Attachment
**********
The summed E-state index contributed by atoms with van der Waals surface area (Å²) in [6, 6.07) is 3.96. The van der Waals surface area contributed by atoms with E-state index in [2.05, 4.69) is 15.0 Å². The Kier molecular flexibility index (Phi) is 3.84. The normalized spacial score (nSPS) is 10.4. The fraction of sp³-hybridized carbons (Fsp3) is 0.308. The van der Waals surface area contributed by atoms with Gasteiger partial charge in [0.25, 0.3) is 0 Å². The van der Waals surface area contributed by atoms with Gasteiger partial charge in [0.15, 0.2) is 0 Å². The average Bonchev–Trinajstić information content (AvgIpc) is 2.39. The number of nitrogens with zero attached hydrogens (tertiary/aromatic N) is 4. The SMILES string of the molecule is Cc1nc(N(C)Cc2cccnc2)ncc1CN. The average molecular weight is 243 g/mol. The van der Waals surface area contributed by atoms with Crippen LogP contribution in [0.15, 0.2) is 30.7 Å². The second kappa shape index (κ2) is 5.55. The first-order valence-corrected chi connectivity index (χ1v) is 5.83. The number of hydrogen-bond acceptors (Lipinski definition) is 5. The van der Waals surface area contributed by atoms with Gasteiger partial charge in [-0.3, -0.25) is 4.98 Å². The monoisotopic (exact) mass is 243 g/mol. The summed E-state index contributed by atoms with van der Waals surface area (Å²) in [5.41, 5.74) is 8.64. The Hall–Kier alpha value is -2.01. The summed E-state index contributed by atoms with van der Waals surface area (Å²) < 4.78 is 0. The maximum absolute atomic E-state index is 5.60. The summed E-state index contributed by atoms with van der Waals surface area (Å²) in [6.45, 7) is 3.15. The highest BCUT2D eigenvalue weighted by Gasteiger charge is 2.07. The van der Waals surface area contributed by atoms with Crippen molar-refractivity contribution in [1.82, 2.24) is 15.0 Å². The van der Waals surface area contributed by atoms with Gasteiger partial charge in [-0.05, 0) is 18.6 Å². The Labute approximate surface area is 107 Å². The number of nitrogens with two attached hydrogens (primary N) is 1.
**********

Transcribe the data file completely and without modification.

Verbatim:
The summed E-state index contributed by atoms with van der Waals surface area (Å²) in [6, 6.07) is 3.96. The van der Waals surface area contributed by atoms with E-state index in [2.05, 4.69) is 15.0 Å². The Kier molecular flexibility index (Phi) is 3.84. The normalized spacial score (nSPS) is 10.4. The fraction of sp³-hybridized carbons (Fsp3) is 0.308. The van der Waals surface area contributed by atoms with Gasteiger partial charge in [0.25, 0.3) is 0 Å². The van der Waals surface area contributed by atoms with Gasteiger partial charge in [0.15, 0.2) is 0 Å². The average Bonchev–Trinajstić information content (AvgIpc) is 2.39. The number of nitrogens with zero attached hydrogens (tertiary/aromatic N) is 4. The SMILES string of the molecule is Cc1nc(N(C)Cc2cccnc2)ncc1CN. The average molecular weight is 243 g/mol. The van der Waals surface area contributed by atoms with Crippen LogP contribution in [0.15, 0.2) is 30.7 Å². The second kappa shape index (κ2) is 5.55. The first-order valence-corrected chi connectivity index (χ1v) is 5.83. The number of hydrogen-bond acceptors (Lipinski definition) is 5. The van der Waals surface area contributed by atoms with Gasteiger partial charge in [-0.3, -0.25) is 4.98 Å². The monoisotopic (exact) mass is 243 g/mol. The summed E-state index contributed by atoms with van der Waals surface area (Å²) in [5.41, 5.74) is 8.64. The Hall–Kier alpha value is -2.01. The summed E-state index contributed by atoms with van der Waals surface area (Å²) < 4.78 is 0. The maximum absolute atomic E-state index is 5.60. The summed E-state index contributed by atoms with van der Waals surface area (Å²) in [6.45, 7) is 3.15. The highest BCUT2D eigenvalue weighted by Gasteiger charge is 2.07. The van der Waals surface area contributed by atoms with Crippen molar-refractivity contribution in [1.82, 2.24) is 15.0 Å². The van der Waals surface area contributed by atoms with Gasteiger partial charge in [-0.05, 0) is 18.6 Å². The Labute approximate surface area is 107 Å². The number of nitrogens with two attached hydrogens (primary N) is 1.